Stranded fox rescued from iceberg by fishermen who fed him Vienna sausages
Crew nursed the skittish, bedraggled critter back to health before setting him free back on land
An Arctic fox generally isn't part of a crab fishing boat's bycatch, but one crew from southern Labrador managed just that last week.
Alan Russell of St. Lewis said his ship was about seven kilometres offshore when they spotted something on a nearby iceberg.
"We seen something on the ice. Wasn't sure what it was," Russell told CBC's Labrador Morning. "So we got up closer to it. It was a little fox, Arctic fox. And he wasn't very big. He was soaking wet, and the gulls was trying to pick at him."
The crew tried to pull him from the mushroom-shaped iceberg tip, but the skittish fox wouldn't let them close. So they used the boat to knock the ice pan down and fished the fox from the water with a net.
"He was in pretty hard shape because it was so cold in the water," said Russell.
Once aboard, the fox — which the crew put in a plastic tote pan — wouldn't eat. But when the ship stopped in Pinsent's Arm for supplies, the crew put some sawdust in the pan to help him dry out.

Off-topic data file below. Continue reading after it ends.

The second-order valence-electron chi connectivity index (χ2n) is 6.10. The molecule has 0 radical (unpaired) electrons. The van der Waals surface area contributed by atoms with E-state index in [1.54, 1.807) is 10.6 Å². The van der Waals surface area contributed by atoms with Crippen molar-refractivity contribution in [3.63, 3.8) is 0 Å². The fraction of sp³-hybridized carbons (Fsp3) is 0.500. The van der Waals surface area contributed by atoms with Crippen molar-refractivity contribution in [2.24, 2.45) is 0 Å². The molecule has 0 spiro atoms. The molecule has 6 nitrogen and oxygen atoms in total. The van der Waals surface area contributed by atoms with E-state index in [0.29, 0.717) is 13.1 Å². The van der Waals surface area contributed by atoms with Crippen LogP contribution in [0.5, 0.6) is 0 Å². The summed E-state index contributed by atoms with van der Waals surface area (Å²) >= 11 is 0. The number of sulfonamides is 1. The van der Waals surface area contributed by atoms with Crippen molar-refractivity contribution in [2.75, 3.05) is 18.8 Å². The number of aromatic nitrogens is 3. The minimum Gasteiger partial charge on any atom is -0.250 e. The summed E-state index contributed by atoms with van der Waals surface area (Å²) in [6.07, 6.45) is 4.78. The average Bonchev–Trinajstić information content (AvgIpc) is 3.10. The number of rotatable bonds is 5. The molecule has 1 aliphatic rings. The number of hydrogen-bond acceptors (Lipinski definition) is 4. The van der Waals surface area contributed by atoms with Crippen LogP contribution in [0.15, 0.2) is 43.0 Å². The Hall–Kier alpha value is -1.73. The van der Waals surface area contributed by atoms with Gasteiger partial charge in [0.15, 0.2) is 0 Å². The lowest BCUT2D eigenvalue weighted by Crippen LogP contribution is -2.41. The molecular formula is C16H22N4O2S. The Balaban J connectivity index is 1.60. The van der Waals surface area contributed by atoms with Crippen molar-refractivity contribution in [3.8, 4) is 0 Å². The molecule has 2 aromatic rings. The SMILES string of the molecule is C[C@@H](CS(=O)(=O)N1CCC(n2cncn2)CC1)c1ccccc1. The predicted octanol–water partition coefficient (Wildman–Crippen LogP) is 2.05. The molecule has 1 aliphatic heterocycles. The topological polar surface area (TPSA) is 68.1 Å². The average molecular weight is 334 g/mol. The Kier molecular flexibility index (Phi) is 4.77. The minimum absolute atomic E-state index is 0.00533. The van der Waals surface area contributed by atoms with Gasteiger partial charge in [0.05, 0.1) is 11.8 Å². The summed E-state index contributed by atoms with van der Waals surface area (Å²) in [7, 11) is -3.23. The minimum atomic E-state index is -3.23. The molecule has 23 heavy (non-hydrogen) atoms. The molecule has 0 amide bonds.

More importantly, they were able to get him to eat: Vienna sausages.
"He likes them," said Russell.
The crew brought him to port in William's Harbour, where they have been fishing out of, and kept feeding him for a couple of days before letting him go.
"He wasn't aggressive at all," Russell said. "After a while, when he was coming around, he liked us more, because we were feeding him. And he didn't mind us after."
Russell said he has never seen an animal like that so far from shore. He figures the fox was probably looking for food on solid sea ice and then got caught when it broke up.
"He probably only had another day or so on the ice floe, or it would have foundered," he said. "And the way that the wind was, the ice was probably never going to go back into land. He's a pretty lucky guy."
Russell said that when they last saw the fox, it was happy to be exploring some old dog houses in William's Harbour, a community that was resettled in 2017.
"He looks a lot healthier now. He's running around everywhere, so he should be pretty good to go now."
With files from Labrador Morning.